The Longing of Talat Arzoo Butt; A Review by Dr. Stephen Gill

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Nida-e-Dil (The Voice of the Heart) by Talat Arzoo, Alhamd Publications, Lahore, Pakistan, HC, pages 120
Nida-e-Dil (The Voice of the Heart) by Talat Arzoo Butt is a collection of poems neatly arrayed on the shelf of longing. The book’s lay-out and the cover design are soothing to the reader’s eye. If there is any thread that unites all these poems that thread is longing. These poems are individual in their style and thought. The messages of these poems go straight from the heart of the poet to the heart of the reader. Most of these poems are bones without much flesh.
It is clear that the poet is not lost in the deep woods of meandering. She knows the tools to shape poetry in an unsophisticated beauty. Using these tools the poet has chiseled quotable lines, such as numbers 5,6,7 and 8 on page 27. The poet here does not believe in receiving love in drops. Other quotable lines are the first two, along with seven and eight on page 37.
These are love poems. Lebanese poet Kahlil Gibran says in his Foreword to Tears and Laughter: “An eternal hunger for love and beauty is my desire; I know now that those who possess bounty alone are naught but miserable, but to my spirit the sighs of lovers are more soothing than music of the lyre.”
Stephen Gill in his short fiction under Chhattisgarh Series says that “a human is born to receive and give love. Life without love is an empty vessel.” In his much-discussed novel The Coexistence ( p.279), Stephen Gill affirms his faith that “Love is the spark of eternity and eternity is not born in time. Trusting love trusts the arms of mother.”
Love has been explored intensively and extensively from different angles before and after playwright William Shakespeare, who is famous also for his sonnets. More will be written in years to come on every continent by most poets in their own languages and in their own ways. Yet, the subject will remain unexhausted. Talat Arzoo Butt in this collection centralizes on this subject in a simple and evocative manner when the poet says that there is no need for wines because the intoxication received from the thought of love is enough. Among the other mentionable lines are the first two on page 51, where the poet states that it is not yet evening and the glass is in her hands. These and some other lines are symbolic of something that is inexpressible and almost reminiscent of Omar Khayyam’s Rubaiyat.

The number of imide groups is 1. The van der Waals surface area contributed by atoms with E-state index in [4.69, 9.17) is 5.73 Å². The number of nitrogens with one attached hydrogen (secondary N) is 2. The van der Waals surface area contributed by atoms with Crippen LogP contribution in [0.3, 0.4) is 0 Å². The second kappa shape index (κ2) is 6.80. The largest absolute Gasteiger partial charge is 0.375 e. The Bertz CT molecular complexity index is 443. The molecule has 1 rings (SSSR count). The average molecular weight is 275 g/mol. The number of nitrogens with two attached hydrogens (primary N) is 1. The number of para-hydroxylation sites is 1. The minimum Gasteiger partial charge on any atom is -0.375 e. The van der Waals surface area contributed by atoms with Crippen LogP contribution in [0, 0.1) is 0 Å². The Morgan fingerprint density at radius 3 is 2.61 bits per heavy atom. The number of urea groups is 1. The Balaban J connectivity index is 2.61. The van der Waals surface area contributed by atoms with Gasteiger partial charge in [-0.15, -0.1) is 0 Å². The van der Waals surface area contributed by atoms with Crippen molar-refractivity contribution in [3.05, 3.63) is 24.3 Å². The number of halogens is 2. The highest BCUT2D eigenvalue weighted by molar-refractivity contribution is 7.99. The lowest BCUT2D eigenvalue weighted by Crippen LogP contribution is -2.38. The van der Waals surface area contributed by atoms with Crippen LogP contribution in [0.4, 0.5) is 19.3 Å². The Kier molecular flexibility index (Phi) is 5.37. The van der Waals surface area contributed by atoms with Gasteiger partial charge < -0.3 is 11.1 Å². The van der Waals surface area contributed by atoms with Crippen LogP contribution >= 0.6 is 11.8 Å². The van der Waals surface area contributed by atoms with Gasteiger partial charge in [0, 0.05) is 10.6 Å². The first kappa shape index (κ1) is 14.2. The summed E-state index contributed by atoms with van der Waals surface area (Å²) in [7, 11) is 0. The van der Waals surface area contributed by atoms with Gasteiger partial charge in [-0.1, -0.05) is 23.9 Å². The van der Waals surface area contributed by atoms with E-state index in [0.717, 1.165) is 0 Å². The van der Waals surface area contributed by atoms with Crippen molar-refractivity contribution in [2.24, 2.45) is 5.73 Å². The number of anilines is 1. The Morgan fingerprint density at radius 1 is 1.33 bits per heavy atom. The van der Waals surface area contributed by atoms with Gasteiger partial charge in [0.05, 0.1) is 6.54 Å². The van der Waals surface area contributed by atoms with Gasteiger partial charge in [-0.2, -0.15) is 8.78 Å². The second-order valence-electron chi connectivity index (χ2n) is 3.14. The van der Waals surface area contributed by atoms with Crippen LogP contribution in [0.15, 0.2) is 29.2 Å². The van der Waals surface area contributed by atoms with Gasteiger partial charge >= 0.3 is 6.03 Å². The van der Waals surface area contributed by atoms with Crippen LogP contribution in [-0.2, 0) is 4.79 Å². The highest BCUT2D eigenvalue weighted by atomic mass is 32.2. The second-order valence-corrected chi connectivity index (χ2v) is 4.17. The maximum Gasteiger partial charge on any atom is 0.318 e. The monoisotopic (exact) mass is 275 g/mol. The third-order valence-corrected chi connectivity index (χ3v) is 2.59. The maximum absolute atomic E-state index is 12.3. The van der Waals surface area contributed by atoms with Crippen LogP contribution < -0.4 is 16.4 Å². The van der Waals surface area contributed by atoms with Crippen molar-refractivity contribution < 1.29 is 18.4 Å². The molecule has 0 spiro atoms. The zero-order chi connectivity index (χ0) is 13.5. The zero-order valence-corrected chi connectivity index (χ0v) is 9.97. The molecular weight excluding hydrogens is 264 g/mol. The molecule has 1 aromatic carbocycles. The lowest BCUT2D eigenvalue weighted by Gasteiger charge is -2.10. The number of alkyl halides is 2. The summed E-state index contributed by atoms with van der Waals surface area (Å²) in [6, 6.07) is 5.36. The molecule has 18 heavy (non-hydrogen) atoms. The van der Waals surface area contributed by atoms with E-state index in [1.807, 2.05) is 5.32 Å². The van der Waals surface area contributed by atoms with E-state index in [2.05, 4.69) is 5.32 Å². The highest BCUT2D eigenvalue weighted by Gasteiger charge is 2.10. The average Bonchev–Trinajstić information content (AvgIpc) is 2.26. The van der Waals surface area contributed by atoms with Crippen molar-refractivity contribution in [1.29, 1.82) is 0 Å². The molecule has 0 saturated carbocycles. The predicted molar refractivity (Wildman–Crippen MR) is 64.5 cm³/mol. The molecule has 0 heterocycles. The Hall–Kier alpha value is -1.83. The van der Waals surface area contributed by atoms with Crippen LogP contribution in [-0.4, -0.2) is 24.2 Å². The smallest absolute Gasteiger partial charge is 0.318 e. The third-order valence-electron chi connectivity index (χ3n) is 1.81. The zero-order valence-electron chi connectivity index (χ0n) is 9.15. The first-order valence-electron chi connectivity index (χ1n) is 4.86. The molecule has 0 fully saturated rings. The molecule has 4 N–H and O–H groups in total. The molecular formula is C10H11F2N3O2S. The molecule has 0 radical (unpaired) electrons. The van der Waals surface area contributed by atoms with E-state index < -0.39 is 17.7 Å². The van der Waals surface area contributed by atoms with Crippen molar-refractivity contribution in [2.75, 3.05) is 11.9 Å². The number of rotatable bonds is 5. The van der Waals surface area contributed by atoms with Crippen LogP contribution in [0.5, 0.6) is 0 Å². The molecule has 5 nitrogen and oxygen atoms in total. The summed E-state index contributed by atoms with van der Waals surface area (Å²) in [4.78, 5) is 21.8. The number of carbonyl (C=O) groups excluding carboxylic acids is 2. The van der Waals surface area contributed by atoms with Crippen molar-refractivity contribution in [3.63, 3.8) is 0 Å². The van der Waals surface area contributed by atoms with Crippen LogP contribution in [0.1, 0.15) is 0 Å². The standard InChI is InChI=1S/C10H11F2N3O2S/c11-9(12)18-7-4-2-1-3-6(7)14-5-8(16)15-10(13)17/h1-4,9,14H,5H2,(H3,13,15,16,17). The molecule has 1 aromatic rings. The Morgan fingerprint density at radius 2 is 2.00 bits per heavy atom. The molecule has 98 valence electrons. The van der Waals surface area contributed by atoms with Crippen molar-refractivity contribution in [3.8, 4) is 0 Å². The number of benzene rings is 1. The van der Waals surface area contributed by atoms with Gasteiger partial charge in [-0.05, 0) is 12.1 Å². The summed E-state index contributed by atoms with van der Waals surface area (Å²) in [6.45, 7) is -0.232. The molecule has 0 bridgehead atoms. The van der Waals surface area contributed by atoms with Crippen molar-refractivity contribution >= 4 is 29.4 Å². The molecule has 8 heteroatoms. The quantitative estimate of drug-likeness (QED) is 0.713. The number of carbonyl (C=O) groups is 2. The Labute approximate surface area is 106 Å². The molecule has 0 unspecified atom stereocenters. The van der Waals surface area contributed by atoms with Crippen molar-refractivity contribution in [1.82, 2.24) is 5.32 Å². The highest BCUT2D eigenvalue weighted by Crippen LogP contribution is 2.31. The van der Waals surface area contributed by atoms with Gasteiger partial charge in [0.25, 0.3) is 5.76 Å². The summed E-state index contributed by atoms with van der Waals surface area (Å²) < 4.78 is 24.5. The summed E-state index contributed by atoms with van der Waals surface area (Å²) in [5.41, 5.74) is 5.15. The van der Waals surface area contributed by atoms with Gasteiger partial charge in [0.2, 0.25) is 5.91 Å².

The poems in this collection could have been better if the poet had avoided the use of overused phrases and symbols such as on pages 17 and 85. The result could have been even better if she had refrained from sermonizing, though such lines are rare. The poet also could have benefited immensely if she had used devices to produce internal rhythm. The poet leaves the reader thirsty by using few lines in her foreword. Perhaps the poet has left this part purposely short because of the nature of love and longings.
Nida-e-Dil is from a poet who has a master’s degree in English from a reputable seat of learning in Pakistan and who has lived in Canada for more than twelve years and is married to a prominent columnist. She began writing poetry during her college days. Talat Arzoo Butt deserves congratulations for producing a collection of poems amidst her hectic schedule as a wife and real estate sales representative for Royal LePage in Cornwall, Ontario.
Nida-e-Dil, a child of her interest in Urdu and poetry, is a savory dish to share. The dish is different and individual but definitely worth-tasting.
About the author:
Multiple award winning Stephen Gill has authored more than twenty books, including novels, literary criticism, and collections of poems. He is the subject of doctoral dissertations, and research papers. Nine books have been released by scholars and more are to be released on his works. (Websites: www.stephengill.ca; www.stephengillcriticism.info )

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